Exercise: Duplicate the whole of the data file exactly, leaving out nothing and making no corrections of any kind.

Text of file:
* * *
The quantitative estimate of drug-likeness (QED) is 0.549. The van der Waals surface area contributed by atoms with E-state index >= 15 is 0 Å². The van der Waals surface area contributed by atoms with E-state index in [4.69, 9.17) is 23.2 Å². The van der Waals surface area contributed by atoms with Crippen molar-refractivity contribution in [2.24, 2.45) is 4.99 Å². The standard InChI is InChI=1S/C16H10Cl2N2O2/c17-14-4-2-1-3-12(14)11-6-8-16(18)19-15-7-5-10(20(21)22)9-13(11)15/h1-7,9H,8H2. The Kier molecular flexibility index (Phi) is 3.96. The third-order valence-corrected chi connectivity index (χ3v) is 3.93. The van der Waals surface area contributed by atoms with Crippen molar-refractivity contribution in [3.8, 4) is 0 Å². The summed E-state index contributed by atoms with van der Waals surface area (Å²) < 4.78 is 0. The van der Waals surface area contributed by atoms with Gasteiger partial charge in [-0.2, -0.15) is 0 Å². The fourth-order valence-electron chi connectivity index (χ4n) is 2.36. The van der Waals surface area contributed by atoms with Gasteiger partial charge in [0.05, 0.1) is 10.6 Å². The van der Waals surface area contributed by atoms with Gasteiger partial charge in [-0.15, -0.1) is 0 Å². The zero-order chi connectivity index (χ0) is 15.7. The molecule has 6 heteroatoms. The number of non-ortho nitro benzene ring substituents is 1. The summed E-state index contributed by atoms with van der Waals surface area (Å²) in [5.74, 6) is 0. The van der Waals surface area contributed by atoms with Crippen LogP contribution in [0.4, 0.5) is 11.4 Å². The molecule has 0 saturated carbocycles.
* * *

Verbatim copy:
The quantitative estimate of drug-likeness (QED) is 0.549. The van der Waals surface area contributed by atoms with E-state index >= 15 is 0 Å². The van der Waals surface area contributed by atoms with E-state index in [4.69, 9.17) is 23.2 Å². The van der Waals surface area contributed by atoms with Crippen molar-refractivity contribution in [2.24, 2.45) is 4.99 Å². The standard InChI is InChI=1S/C16H10Cl2N2O2/c17-14-4-2-1-3-12(14)11-6-8-16(18)19-15-7-5-10(20(21)22)9-13(11)15/h1-7,9H,8H2. The Kier molecular flexibility index (Phi) is 3.96. The third-order valence-corrected chi connectivity index (χ3v) is 3.93. The van der Waals surface area contributed by atoms with Crippen molar-refractivity contribution in [3.8, 4) is 0 Å². The summed E-state index contributed by atoms with van der Waals surface area (Å²) < 4.78 is 0. The van der Waals surface area contributed by atoms with Gasteiger partial charge in [-0.2, -0.15) is 0 Å². The fourth-order valence-electron chi connectivity index (χ4n) is 2.36. The van der Waals surface area contributed by atoms with Gasteiger partial charge in [0.05, 0.1) is 10.6 Å². The van der Waals surface area contributed by atoms with Gasteiger partial charge in [-0.15, -0.1) is 0 Å². The zero-order chi connectivity index (χ0) is 15.7. The molecule has 6 heteroatoms. The number of non-ortho nitro benzene ring substituents is 1. The summed E-state index contributed by atoms with van der Waals surface area (Å²) in [5.74, 6) is 0. The van der Waals surface area contributed by atoms with Crippen LogP contribution in [0.4, 0.5) is 11.4 Å². The molecule has 0 saturated carbocycles.